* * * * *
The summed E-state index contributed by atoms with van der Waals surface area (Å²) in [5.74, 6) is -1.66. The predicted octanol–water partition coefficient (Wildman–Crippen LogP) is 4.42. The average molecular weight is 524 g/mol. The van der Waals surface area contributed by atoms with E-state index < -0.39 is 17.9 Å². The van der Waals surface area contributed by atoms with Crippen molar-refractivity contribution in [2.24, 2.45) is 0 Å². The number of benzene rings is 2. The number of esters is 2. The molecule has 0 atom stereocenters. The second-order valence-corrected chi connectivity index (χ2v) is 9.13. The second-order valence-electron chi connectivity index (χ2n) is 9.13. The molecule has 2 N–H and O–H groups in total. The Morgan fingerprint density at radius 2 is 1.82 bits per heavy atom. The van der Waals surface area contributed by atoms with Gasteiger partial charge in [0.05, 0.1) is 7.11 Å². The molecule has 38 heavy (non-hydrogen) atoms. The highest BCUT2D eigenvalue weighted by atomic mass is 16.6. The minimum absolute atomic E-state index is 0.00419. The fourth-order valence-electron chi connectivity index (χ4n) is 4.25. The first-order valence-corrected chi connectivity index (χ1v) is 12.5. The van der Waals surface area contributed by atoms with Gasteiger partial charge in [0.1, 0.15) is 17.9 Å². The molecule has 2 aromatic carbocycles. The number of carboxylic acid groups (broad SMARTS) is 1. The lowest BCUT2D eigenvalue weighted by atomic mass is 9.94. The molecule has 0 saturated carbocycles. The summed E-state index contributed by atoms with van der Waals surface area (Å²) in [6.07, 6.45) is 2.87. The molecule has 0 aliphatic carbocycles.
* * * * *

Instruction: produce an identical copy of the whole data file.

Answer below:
The summed E-state index contributed by atoms with van der Waals surface area (Å²) in [5.74, 6) is -1.66. The predicted octanol–water partition coefficient (Wildman–Crippen LogP) is 4.42. The average molecular weight is 524 g/mol. The van der Waals surface area contributed by atoms with E-state index < -0.39 is 17.9 Å². The van der Waals surface area contributed by atoms with Crippen molar-refractivity contribution in [2.24, 2.45) is 0 Å². The number of benzene rings is 2. The number of esters is 2. The molecule has 0 atom stereocenters. The second-order valence-corrected chi connectivity index (χ2v) is 9.13. The second-order valence-electron chi connectivity index (χ2n) is 9.13. The molecule has 2 N–H and O–H groups in total. The Morgan fingerprint density at radius 2 is 1.82 bits per heavy atom. The van der Waals surface area contributed by atoms with Gasteiger partial charge in [0.05, 0.1) is 7.11 Å². The molecule has 38 heavy (non-hydrogen) atoms. The highest BCUT2D eigenvalue weighted by atomic mass is 16.6. The minimum absolute atomic E-state index is 0.00419. The fourth-order valence-electron chi connectivity index (χ4n) is 4.25. The first-order valence-corrected chi connectivity index (χ1v) is 12.5. The van der Waals surface area contributed by atoms with Gasteiger partial charge in [0.1, 0.15) is 17.9 Å². The molecule has 2 aromatic carbocycles. The number of carboxylic acid groups (broad SMARTS) is 1. The lowest BCUT2D eigenvalue weighted by atomic mass is 9.94. The molecule has 0 saturated carbocycles. The summed E-state index contributed by atoms with van der Waals surface area (Å²) in [6.07, 6.45) is 2.87. The molecule has 0 aliphatic carbocycles.